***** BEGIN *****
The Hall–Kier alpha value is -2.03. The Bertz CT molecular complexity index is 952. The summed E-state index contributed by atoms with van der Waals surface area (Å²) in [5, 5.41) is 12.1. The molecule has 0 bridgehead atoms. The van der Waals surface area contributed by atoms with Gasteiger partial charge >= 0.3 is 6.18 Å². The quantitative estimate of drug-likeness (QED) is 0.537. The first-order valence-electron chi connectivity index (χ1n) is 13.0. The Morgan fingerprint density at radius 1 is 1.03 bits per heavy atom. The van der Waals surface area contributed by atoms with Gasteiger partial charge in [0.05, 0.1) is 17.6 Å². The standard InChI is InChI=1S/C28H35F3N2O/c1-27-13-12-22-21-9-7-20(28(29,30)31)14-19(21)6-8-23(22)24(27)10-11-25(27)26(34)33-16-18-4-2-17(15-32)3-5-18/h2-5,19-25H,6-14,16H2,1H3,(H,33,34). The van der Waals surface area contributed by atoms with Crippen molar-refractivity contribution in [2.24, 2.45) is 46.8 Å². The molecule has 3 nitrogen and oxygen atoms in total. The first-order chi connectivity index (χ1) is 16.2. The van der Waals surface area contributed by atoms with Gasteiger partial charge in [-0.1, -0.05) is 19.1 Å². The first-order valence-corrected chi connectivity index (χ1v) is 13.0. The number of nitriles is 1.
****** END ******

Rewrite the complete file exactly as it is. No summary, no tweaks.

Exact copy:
The Hall–Kier alpha value is -2.03. The Bertz CT molecular complexity index is 952. The summed E-state index contributed by atoms with van der Waals surface area (Å²) in [5, 5.41) is 12.1. The molecule has 0 bridgehead atoms. The van der Waals surface area contributed by atoms with Gasteiger partial charge >= 0.3 is 6.18 Å². The quantitative estimate of drug-likeness (QED) is 0.537. The first-order valence-electron chi connectivity index (χ1n) is 13.0. The Morgan fingerprint density at radius 1 is 1.03 bits per heavy atom. The van der Waals surface area contributed by atoms with Gasteiger partial charge in [0.05, 0.1) is 17.6 Å². The standard InChI is InChI=1S/C28H35F3N2O/c1-27-13-12-22-21-9-7-20(28(29,30)31)14-19(21)6-8-23(22)24(27)10-11-25(27)26(34)33-16-18-4-2-17(15-32)3-5-18/h2-5,19-25H,6-14,16H2,1H3,(H,33,34). The van der Waals surface area contributed by atoms with Crippen molar-refractivity contribution in [2.24, 2.45) is 46.8 Å². The molecule has 3 nitrogen and oxygen atoms in total. The first-order chi connectivity index (χ1) is 16.2. The van der Waals surface area contributed by atoms with Gasteiger partial charge in [-0.1, -0.05) is 19.1 Å². The first-order valence-corrected chi connectivity index (χ1v) is 13.0. The number of nitriles is 1.